The Ultimate Guide to Building a Camping First Aid Kit
People camp for a myriad of reasons. Many do it to digitally detox, reconnect with nature, for relaxation, to explore, or for health benefits. No matter why you do it, it can be an incredible and memorable experience! However, it won't be perfect every single time you go. When you're in the outdoors, it's not uncommon to get hurt from just about everything and anything in your surroundings! Even the most careful individuals can have something unpleasant happen to them. This is why you need a camping first aid kit on hand!
What You Need in Your First Aid Kit
First aid gear is just as essential as all the rest of your equipment, but there's such a wide variety of supplies you can pick and choose. It can make it challenging to decide what you should actually take camping with you. Below, you can find a list of all the different types of supplies we recommend you take!
Bare Bone Basics
Before you can start customizing your kit, you need to have the basic camping first aid supplies that'll cover the common injuries campers tend to incur.
- Antibiotic Ointment
- Blister Strips
- Burn Gel
- Instant Cold Pack
- Triangle Bandage
- Saline Wash
- Skin Glue
You never know if something horrific will happen. While hopefully you never run into an injury that'll need life-saving gear, it's not impossible. Having basic bleed-controlling items will massively increase a victim's survivability in the case of massive hemorrhaging.
- Emergency Pressure Bandage
Depending on where you go and what time of year it is, you'll want to adjust your first aid kit for the situation. For example, in the winter, you may not need bug spray. However, it can save you from a whole lot of misery in the summer!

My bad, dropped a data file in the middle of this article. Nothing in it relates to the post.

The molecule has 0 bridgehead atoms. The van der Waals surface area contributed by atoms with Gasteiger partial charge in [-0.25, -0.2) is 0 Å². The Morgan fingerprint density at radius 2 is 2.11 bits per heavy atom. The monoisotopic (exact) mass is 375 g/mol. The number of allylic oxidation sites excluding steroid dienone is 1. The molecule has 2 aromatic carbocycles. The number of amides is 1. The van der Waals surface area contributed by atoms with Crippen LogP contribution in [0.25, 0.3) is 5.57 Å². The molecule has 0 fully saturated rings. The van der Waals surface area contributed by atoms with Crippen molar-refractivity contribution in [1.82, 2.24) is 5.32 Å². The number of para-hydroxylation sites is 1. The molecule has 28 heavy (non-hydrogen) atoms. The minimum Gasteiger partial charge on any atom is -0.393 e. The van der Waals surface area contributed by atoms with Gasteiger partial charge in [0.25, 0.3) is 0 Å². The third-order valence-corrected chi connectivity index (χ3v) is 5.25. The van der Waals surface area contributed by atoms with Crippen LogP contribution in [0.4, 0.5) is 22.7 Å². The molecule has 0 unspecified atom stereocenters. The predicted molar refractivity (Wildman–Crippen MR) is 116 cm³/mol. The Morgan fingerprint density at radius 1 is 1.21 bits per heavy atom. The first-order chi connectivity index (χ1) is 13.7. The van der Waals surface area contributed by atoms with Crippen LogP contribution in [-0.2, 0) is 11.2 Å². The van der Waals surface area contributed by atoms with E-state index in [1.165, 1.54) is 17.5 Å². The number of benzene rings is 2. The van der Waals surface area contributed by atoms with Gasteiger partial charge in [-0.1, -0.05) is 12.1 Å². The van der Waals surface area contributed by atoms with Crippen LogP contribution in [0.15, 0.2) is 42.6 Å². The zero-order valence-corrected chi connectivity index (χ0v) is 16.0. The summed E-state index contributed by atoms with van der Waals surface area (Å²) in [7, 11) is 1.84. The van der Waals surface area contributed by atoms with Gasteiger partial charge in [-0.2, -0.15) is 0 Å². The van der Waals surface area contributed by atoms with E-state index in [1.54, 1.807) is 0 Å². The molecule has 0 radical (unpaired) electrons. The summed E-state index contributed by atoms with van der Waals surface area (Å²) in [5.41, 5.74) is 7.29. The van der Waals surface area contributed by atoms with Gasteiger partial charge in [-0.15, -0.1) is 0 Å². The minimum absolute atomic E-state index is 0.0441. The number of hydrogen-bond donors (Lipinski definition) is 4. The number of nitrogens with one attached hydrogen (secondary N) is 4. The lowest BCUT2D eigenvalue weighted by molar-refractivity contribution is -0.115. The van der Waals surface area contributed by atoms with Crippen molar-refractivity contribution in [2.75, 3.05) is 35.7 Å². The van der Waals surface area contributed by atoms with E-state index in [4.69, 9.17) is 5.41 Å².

- Antihistamines/Allergy Medication
- Bug Spray
- Prescription Medications
I'm not saying you'll get stranded in the middle of the wilderness, but what happens if you do? In that case, you'll want the following supplies to help keep you alive!
- First Aid & Survival Guide
- Portable Charger
- Space Blanket
- Water Purification Tablets
Common Camping Injuries and How to Treat Them
No matter how cautious you are, bad things can still happen! That's why you need to know what injuries might happen and how to care for them.
Maybe you tripped over a log, a dog, or your own foot and accidentally rolled your ankle. No matter how it happened, I won't judge! My advice is to come up with an epic story to go along with your newly acquired battle wound while you administer first aid. But how do you treat a sprain?
To treat it yourself, your foot needs some well-deserved rest and relaxation. So, avoid walking on it. If you're stubborn and try to hobble around your campsite like a wanna-be pirate, you risk making the injury worse. And if you make it worse, you may need surgery. Therefore, stay off it!
Once you've been glued to a chair, you need to apply an ice pack for at least fifteen minutes and repeat this every couple of hours. Doing so will help reduce swelling, inflammation, and the desire to leave the safety of your camp chair. Compression and elevation will also aid in minimizing swelling, but be sure to avoid wrapping your foot too tightly and cutting off circulation.
A sprain can be particularly painful at times (especially if you refuse to listen to reason and keep using the joint). If you need something to manage the pain, pop an ibuprofen or acetaminophen, and you'll be just fine!
In some cases, your ankle won't heal on its own, or it's unstable. This may be an indication that you need surgery. Visit your doctor and see what can be done to ensure you can get back on your feet without any more trouble.